The first-year identity crisis finds its resolution in the third-year of college. You may find yourself not caring about physical appearance at all, or perhaps, the complete opposite. The art of not caring about what others say is mastered, and you find a version of yourself which is completely authentic. No matter the clothes and hair, by the end of your college journey, you reach a stage in life where beauty lies in diversity and acceptance, and the art of giving and receiving love.


Feature Image Credits: DU Beat

Meher Gill
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It is a fact universally acknowledged that people make experiences. But can anyone put a number on the latter? Can experiences matter more than people?

 The general consensus about life will advocate the importance of people in life. All the memories that we create are fragments of people we choose to savor. I think it is partially true. My partial doubt is based on the fact that sometimes, in our quests to unravel the ideas of happiness in life, we cross certain limits. These limits are those of truth, the truth of our own identities. When we start giving importance to people over ourselves, my doubt comes into play. In college, this problem of self-actualisation takes a sidetrack as we seek for validation, more than anything else. It is a challenge now, to contain your identity. You start a battle with yourself, fighting hard against the tide of truth, for the simple reason that people will matter a lot in your explorations. It is true but to an extent. These people will be your best places at times, but some people might make you question your ideals, push you down or trample you. The only wise choice you have then is to trudge a path of your own making. I must mention this at the outset, experiences will gain meaning with your indulgence, and the involvement of others will always be secondary.

A few days ago, as many other Freshers, I dealt with a minor crisis of emotions. We come to a new world, anticipating great things. Somehow, we fail to see that prejudices and vanities are scattered everywhere in this world. When unreal standards are met with reality, especially when you are caught off-guard, the smallest instances can be troublesome. The moment you begin to see your opinions being shaped forcibly by an outer element, return to your guard. It is never right to let others feed on your vulnerabilities. Talk them out. As Tyrion Lannister tells Jon Snow, “Once you have accepted your flaws, no one can use them against you.”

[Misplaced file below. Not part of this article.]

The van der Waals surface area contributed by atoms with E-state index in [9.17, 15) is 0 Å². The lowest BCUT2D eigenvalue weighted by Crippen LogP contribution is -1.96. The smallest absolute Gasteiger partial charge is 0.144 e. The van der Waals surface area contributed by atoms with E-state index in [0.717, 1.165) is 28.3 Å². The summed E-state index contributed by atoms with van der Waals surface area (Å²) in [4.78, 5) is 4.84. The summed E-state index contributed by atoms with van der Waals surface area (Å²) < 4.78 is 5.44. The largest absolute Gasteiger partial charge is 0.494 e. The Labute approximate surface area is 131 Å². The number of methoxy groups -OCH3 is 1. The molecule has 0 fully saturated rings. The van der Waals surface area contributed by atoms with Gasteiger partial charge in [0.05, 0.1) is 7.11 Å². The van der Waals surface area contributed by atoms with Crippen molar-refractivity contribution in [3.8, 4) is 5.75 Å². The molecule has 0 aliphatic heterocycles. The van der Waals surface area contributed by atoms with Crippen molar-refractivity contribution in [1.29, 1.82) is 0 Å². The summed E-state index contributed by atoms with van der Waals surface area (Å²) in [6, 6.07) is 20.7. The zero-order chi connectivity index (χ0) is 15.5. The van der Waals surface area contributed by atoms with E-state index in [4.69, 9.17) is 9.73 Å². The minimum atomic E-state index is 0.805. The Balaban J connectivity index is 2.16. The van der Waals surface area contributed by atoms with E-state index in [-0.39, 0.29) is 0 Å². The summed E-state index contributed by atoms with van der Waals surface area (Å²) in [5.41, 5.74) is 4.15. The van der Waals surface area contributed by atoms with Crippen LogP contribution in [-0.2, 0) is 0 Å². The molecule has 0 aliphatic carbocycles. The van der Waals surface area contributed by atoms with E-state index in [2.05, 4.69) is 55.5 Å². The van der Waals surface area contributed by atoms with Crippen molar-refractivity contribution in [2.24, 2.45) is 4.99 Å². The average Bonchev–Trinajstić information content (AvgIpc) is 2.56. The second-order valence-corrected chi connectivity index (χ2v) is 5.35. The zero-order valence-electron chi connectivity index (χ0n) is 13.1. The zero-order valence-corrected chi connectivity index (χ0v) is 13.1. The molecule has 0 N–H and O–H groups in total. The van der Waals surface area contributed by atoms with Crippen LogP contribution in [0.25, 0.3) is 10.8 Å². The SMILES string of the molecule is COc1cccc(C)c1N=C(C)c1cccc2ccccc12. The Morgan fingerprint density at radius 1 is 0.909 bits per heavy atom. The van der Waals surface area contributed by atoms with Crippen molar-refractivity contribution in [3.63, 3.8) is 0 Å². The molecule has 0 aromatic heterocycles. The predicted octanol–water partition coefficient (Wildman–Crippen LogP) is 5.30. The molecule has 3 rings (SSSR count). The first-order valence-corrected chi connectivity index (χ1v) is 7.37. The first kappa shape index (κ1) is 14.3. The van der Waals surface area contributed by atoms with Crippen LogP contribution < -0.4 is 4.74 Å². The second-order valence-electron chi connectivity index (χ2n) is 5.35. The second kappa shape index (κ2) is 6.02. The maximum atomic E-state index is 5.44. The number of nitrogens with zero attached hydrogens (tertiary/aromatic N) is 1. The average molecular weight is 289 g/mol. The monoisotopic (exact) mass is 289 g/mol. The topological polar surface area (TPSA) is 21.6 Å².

Acceptance is always the answer. Analyse yourself. In a moment of doubt, seeking advice is helpful. One of my seniors once told me that college is all about experiences. Some you will share with people, others will be your own. Every experience that is your own delivers a powerful lesson. Remember yourself in all this chaos that mandates the presence of people to ensure the best days. You are the people you need. You are your experiences.

There is something extremely important that requires our remembrance. These three years are meant for us, after the completion of this phase, there is a greater reality that awaits us. Every senior will narrate to you the stories of their survival and transformation through their time spent in college. This is only a pedestal. There are uncountable rungs that must be climbed yet. A thousand joys await you, a million smiles, because you are here, in the midst of an opportune haven. Give yourself these wings. Become the best version of yourself, and do not be a pleaser. The best people, the best relationships, the deepest bonds are established of their own accord. Something as soulful as friendship cannot feed on falseness. There will always be love. People will make you question this at times. But I firmly believe, that your experiences will tell you otherwise.

So indulge in all experiences. It is true, experiences require the involvement of people, but people are only party to the experiences. The adventures you go on will supersede the company. I do not wish to demolish the idea of relationships. In fact, all I wish to say is that people will find you, and adventures will too; all that matters is that you give priority to yourself. ‘Into the Wild’ taught me a valuable lesson. I suggest everyone to watch this cathartic joy of a movie. I read once, that shyness can ruin the best of opportunities. Do not withhold yourself from this exposure. Remember these days, for the days they are, not necessarily the ones you spent them with, to revel in earnest.



Feature Image Credits: tico.ca

 Kartik Chauhan